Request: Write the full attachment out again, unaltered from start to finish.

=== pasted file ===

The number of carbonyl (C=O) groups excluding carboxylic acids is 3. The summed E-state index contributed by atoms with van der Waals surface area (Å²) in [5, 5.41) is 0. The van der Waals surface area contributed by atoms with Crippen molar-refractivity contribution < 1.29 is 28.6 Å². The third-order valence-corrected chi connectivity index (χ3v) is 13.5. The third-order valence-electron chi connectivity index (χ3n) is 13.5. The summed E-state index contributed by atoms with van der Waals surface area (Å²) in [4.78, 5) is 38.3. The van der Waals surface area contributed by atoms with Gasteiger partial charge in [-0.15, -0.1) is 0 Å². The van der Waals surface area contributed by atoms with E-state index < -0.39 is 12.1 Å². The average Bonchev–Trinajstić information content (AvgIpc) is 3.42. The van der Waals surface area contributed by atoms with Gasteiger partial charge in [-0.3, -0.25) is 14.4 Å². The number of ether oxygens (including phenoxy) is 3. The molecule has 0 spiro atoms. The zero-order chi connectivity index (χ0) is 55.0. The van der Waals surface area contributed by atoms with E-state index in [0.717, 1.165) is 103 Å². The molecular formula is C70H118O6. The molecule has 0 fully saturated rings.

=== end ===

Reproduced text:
The number of carbonyl (C=O) groups excluding carboxylic acids is 3. The summed E-state index contributed by atoms with van der Waals surface area (Å²) in [5, 5.41) is 0. The van der Waals surface area contributed by atoms with Crippen molar-refractivity contribution < 1.29 is 28.6 Å². The third-order valence-corrected chi connectivity index (χ3v) is 13.5. The third-order valence-electron chi connectivity index (χ3n) is 13.5. The summed E-state index contributed by atoms with van der Waals surface area (Å²) in [4.78, 5) is 38.3. The van der Waals surface area contributed by atoms with Gasteiger partial charge in [-0.15, -0.1) is 0 Å². The van der Waals surface area contributed by atoms with E-state index < -0.39 is 12.1 Å². The average Bonchev–Trinajstić information content (AvgIpc) is 3.42. The van der Waals surface area contributed by atoms with Gasteiger partial charge in [-0.3, -0.25) is 14.4 Å². The number of ether oxygens (including phenoxy) is 3. The molecule has 0 spiro atoms. The zero-order chi connectivity index (χ0) is 55.0. The van der Waals surface area contributed by atoms with E-state index in [0.717, 1.165) is 103 Å². The molecular formula is C70H118O6. The molecule has 0 fully saturated rings.